Dismiss Notice
Join Physics Forums Today!
The friendliest, high quality science and math community on the planet! Everyone who loves science is here!

Density of transformed random variables

  1. Jul 2, 2011 #1
    I'm studying for the probability actuarial exam and I came across a problem involving transformations of random variable and use of the Jacobian determinant to find the density of transformed random variable, and I was confused about the general method of finding these new densities. I know the Jacobian matrix is important in the change of variable theorem, but I am having trouble connecting the vector calculus concepts with probability distributions.

    Let X, Y have a joint pdf of f(x,y) = e^(-x-y), x>0, y>0. Find the density of U = e^(-x-y).
    Solution: The solution creates a new variable V=X=h(u,v), and lets Y= -lnU-V = k(U,V), and finds a new joint pdf g(u,v)=f(V,-lnu-v)*J[h,k] = 1,where J[h,k] is the Jacobian determinant of h, and k. Then, fu(u) = integral(0,-ln u) g(u,v)dv = -ln U, as 0<V<-ln U.

    *I am confused why we let V = X...I figure we can we also let V = Y from symmetry and get the same result, but can we let V = 2X, or V= X^2, or V=r(X),r arbitrary function(would r need special properties such as being injective, or bijective?), when computing the density fu. Do

    How can we map (x,y) to (u,v)? From my limited understanding, by creating a new variable V, we are mapping the region of positive R^2 to some other region containing of which (u,v) come from. Can anything be said about these regions? Am I missing some fundamental assumptions? How does this relate to the change of variables theorem and its application in finding fu? I am interested in the vector analysis of this problem. Is it possible that there are several mappings with varying probability spaces of (u,v) and varying g(u,v)'s, and integral(limits of v) g(u,v)dv = fu(u), the one distinct density of U (this is what's is what seems strange and fuzzy to me)?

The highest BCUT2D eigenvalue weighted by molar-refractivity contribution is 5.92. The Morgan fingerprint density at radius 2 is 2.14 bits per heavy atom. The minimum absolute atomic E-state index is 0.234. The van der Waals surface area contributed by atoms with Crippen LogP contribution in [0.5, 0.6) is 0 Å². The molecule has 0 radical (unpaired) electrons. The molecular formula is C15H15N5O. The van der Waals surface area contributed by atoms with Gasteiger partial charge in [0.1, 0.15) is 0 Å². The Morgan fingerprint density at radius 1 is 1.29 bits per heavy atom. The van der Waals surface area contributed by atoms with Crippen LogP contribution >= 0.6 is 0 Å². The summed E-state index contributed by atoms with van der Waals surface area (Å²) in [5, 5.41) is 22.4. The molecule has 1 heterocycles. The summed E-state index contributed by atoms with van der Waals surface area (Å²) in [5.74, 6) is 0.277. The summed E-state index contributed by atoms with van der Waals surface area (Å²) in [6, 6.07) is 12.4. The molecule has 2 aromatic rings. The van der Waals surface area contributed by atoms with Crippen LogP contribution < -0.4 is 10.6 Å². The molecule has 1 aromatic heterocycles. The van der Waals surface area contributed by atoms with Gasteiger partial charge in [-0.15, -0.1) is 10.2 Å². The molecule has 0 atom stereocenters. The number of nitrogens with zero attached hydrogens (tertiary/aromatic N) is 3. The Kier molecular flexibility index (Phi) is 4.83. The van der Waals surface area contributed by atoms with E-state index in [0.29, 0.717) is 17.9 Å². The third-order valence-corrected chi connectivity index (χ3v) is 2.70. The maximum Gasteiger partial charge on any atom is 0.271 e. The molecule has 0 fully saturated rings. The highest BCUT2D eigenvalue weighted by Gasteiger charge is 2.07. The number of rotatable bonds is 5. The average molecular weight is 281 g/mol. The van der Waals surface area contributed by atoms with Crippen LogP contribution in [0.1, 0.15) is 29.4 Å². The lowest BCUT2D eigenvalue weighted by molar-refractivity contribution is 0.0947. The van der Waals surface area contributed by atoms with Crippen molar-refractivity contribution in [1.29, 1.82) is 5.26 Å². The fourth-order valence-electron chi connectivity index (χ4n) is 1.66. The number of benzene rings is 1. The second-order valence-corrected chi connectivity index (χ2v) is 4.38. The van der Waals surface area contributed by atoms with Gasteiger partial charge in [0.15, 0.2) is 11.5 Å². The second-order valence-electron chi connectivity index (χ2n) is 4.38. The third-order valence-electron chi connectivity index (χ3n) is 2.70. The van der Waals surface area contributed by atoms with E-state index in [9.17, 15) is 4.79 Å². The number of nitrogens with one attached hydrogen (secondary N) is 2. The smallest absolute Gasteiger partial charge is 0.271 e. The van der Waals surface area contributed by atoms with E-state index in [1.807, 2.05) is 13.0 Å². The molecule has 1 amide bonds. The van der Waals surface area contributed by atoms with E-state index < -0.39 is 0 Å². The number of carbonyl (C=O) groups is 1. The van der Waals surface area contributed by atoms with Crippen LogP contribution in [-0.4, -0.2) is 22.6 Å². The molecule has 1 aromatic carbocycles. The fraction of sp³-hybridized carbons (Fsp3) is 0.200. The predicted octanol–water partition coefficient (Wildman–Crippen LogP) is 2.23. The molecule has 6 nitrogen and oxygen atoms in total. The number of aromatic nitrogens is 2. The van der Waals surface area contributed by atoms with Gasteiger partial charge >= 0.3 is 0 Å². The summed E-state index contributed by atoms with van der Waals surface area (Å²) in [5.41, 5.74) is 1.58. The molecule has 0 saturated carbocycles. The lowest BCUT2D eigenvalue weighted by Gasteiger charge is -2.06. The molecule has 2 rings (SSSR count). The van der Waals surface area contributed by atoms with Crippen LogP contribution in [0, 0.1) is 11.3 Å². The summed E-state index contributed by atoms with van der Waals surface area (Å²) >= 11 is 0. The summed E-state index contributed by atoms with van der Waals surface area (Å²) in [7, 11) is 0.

I apologize if any of my questions are not clear. If this is the case, try to clarify the stuff near *.
    Last edited: Jul 3, 2011
  2. jcsd
  3. Jul 3, 2011 #2
    Well yes you could use any invertible transformation you like as long as you're careful to define the domain and range and inverse transformation.

    Personally I prefer to avoid densities wherever possible and find the CDF instead. For this example it's not hard to show that P[U<=u]=u(1-log(u)) for 0<=u<=1, then differentiate to get the pdf if you must.
Know someone interested in this topic? Share this thread via Reddit, Google+, Twitter, or Facebook

Similar Discussions: Density of transformed random variables